Faroa Cave is a special cave for sure. There are several reasons that reinforce this sense of uniqueness.
First, its remote location and really tricky access, with rough seas, no proper sea access points and severe restricted passages, had kept this cave hidden and unknown to the world.
Secondly, it treasures a few wonders in its entrails.
Faroa Cave has the honor to be the most important turtle cemetery of the island so far. There might be other undiscovered caves, but this one contains an invaluable amount of remains, including several gigantic and well preserved turtle skulls that rise many questions about their age.
The only current access to the cave is a tight no-mount restriction, way too narrow for a turtle that size to swim in. How did they get inside then? The most logical explanation is that there used to be another entrance that eventually collapsed. Collapses most likely happen when the caves are dry, in this case, several thousands years ago. Could that be that these skeletons are ancient? We don’t know.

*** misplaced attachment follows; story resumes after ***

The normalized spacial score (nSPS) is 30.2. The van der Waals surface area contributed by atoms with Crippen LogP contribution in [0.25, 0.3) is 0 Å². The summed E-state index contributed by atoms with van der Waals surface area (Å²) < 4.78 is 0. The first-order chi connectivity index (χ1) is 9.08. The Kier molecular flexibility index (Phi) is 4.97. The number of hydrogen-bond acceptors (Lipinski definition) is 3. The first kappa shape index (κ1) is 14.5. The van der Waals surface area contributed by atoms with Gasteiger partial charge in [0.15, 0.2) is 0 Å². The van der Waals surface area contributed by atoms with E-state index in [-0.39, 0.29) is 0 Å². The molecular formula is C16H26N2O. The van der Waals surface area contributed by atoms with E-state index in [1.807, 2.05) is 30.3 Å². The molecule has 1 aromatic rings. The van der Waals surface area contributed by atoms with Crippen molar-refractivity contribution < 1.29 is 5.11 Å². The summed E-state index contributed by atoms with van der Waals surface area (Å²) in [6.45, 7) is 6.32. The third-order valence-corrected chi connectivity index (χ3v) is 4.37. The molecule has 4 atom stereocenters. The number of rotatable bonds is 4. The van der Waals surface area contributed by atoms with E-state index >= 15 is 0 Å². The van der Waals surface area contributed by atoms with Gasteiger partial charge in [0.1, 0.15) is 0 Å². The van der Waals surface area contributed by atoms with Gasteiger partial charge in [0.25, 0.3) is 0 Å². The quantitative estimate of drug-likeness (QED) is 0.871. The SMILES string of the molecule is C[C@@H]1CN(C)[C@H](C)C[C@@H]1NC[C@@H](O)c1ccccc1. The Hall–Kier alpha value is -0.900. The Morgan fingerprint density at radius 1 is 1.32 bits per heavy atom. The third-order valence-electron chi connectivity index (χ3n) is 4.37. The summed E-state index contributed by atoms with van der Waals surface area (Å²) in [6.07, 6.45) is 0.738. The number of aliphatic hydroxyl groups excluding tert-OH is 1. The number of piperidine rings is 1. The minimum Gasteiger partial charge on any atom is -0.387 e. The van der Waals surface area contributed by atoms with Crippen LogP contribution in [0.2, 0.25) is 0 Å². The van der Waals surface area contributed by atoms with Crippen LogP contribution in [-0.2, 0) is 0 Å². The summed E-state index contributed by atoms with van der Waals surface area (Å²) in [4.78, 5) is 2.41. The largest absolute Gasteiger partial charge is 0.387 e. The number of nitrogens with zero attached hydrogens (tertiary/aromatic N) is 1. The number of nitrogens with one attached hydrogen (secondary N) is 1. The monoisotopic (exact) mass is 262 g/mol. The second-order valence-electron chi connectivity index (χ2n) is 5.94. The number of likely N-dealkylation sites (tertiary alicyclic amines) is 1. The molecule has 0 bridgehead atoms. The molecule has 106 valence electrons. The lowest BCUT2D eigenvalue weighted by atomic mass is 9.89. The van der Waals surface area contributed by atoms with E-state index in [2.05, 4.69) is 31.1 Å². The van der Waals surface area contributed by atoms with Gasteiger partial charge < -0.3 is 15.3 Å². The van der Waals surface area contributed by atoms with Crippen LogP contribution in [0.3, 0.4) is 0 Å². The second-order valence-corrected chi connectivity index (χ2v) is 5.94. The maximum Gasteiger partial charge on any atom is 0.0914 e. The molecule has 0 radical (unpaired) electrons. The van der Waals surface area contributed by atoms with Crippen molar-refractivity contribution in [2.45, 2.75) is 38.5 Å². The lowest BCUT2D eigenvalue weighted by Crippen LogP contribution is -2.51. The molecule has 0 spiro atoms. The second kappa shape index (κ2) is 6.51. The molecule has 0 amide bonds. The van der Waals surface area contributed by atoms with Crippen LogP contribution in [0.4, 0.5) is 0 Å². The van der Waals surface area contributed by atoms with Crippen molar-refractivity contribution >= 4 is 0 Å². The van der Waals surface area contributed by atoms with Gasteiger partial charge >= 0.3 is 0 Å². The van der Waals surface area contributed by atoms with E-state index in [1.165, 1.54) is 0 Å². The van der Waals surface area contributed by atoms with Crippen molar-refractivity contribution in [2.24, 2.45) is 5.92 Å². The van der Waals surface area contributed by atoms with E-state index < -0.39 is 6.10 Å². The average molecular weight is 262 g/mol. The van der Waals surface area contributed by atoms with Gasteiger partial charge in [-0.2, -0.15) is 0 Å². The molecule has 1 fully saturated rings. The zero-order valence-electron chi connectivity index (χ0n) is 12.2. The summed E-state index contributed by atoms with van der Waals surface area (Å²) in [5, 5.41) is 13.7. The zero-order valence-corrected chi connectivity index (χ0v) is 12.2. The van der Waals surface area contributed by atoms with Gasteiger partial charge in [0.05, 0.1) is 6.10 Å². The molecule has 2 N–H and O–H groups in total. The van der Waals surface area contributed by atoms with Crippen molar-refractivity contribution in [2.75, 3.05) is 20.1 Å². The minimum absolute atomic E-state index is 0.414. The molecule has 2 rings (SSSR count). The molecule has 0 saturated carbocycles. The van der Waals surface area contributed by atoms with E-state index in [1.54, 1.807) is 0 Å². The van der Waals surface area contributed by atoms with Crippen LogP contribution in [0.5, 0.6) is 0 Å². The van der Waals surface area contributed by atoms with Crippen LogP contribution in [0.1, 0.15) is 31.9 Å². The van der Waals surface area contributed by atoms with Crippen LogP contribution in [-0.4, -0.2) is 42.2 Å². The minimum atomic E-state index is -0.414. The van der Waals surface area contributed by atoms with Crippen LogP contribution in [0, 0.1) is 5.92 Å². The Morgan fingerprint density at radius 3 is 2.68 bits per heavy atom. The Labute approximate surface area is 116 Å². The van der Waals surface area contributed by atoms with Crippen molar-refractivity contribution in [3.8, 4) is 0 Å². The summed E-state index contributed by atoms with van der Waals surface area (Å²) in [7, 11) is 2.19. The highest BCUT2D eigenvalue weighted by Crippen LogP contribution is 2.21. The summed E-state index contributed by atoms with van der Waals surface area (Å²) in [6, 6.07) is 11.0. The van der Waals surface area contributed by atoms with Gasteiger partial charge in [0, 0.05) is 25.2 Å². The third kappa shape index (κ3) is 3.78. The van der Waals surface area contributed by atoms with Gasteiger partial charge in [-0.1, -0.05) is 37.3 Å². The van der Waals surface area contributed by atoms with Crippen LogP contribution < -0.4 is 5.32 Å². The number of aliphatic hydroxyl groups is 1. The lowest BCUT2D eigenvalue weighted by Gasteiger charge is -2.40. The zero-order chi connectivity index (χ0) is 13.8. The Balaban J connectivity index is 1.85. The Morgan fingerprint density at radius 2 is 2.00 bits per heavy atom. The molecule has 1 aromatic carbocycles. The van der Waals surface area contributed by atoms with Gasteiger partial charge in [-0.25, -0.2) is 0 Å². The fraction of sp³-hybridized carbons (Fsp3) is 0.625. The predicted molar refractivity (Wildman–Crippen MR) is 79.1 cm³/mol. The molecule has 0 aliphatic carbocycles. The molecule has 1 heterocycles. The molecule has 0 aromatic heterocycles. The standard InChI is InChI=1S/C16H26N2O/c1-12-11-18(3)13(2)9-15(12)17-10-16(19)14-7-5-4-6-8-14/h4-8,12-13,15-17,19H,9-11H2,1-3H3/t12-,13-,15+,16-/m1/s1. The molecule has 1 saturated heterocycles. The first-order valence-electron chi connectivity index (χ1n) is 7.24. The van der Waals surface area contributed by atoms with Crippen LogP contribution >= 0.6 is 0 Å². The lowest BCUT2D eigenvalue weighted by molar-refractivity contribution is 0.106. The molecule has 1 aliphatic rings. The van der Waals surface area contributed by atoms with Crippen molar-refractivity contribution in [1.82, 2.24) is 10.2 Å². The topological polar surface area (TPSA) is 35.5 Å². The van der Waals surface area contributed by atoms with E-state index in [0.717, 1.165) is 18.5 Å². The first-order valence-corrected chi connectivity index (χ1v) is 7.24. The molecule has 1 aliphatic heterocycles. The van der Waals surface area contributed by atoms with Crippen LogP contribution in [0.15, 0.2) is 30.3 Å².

The cave has also revealed unexpected surprises, like a species of brotula that have not been sighted in Bonaire before, and apparently seldom reported around the Antilles too.
Survey has not been completed yet. A temporary line has been set by CARIBSS members in order to ease the access and survey of the cave’s features.
*PLEASE note that these caves are not “open” to the general public. Further survey and research should be done, and visitors can severely compromise this process and their own safety.